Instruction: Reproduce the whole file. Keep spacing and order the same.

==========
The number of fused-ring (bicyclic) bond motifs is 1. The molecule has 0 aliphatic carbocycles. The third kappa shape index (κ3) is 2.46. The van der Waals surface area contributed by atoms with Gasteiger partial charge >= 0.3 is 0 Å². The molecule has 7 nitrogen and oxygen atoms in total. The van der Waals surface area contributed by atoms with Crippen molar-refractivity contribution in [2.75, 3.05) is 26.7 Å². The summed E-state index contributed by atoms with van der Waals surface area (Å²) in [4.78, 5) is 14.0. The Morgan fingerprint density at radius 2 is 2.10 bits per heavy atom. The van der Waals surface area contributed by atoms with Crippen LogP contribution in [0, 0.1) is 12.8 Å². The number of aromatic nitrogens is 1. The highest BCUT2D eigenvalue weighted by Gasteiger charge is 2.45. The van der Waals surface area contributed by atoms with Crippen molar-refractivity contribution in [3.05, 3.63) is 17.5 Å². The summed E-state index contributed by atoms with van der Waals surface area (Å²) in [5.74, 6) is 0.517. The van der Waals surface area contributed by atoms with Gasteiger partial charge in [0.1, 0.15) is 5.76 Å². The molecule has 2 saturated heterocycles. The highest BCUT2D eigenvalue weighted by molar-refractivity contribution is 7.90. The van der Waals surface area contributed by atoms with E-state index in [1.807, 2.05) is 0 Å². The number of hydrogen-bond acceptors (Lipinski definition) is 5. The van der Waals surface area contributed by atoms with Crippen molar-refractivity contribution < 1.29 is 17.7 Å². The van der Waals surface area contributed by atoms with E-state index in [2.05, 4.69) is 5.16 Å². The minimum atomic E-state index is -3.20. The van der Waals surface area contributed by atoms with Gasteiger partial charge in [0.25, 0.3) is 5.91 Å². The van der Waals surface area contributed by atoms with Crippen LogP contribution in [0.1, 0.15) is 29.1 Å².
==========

The number of fused-ring (bicyclic) bond motifs is 1. The molecule has 0 aliphatic carbocycles. The third kappa shape index (κ3) is 2.46. The van der Waals surface area contributed by atoms with Gasteiger partial charge >= 0.3 is 0 Å². The molecule has 7 nitrogen and oxygen atoms in total. The van der Waals surface area contributed by atoms with Crippen molar-refractivity contribution in [2.75, 3.05) is 26.7 Å². The summed E-state index contributed by atoms with van der Waals surface area (Å²) in [4.78, 5) is 14.0. The Morgan fingerprint density at radius 2 is 2.10 bits per heavy atom. The van der Waals surface area contributed by atoms with Crippen LogP contribution in [0, 0.1) is 12.8 Å². The number of aromatic nitrogens is 1. The highest BCUT2D eigenvalue weighted by Gasteiger charge is 2.45. The van der Waals surface area contributed by atoms with Crippen molar-refractivity contribution in [3.05, 3.63) is 17.5 Å². The summed E-state index contributed by atoms with van der Waals surface area (Å²) in [5.74, 6) is 0.517. The van der Waals surface area contributed by atoms with Gasteiger partial charge in [0.1, 0.15) is 5.76 Å². The molecule has 2 saturated heterocycles. The highest BCUT2D eigenvalue weighted by molar-refractivity contribution is 7.90. The van der Waals surface area contributed by atoms with E-state index in [1.807, 2.05) is 0 Å². The number of hydrogen-bond acceptors (Lipinski definition) is 5. The van der Waals surface area contributed by atoms with Crippen molar-refractivity contribution < 1.29 is 17.7 Å². The van der Waals surface area contributed by atoms with E-state index in [2.05, 4.69) is 5.16 Å². The minimum atomic E-state index is -3.20. The van der Waals surface area contributed by atoms with Gasteiger partial charge in [0.25, 0.3) is 5.91 Å². The van der Waals surface area contributed by atoms with Crippen LogP contribution in [0.1, 0.15) is 29.1 Å².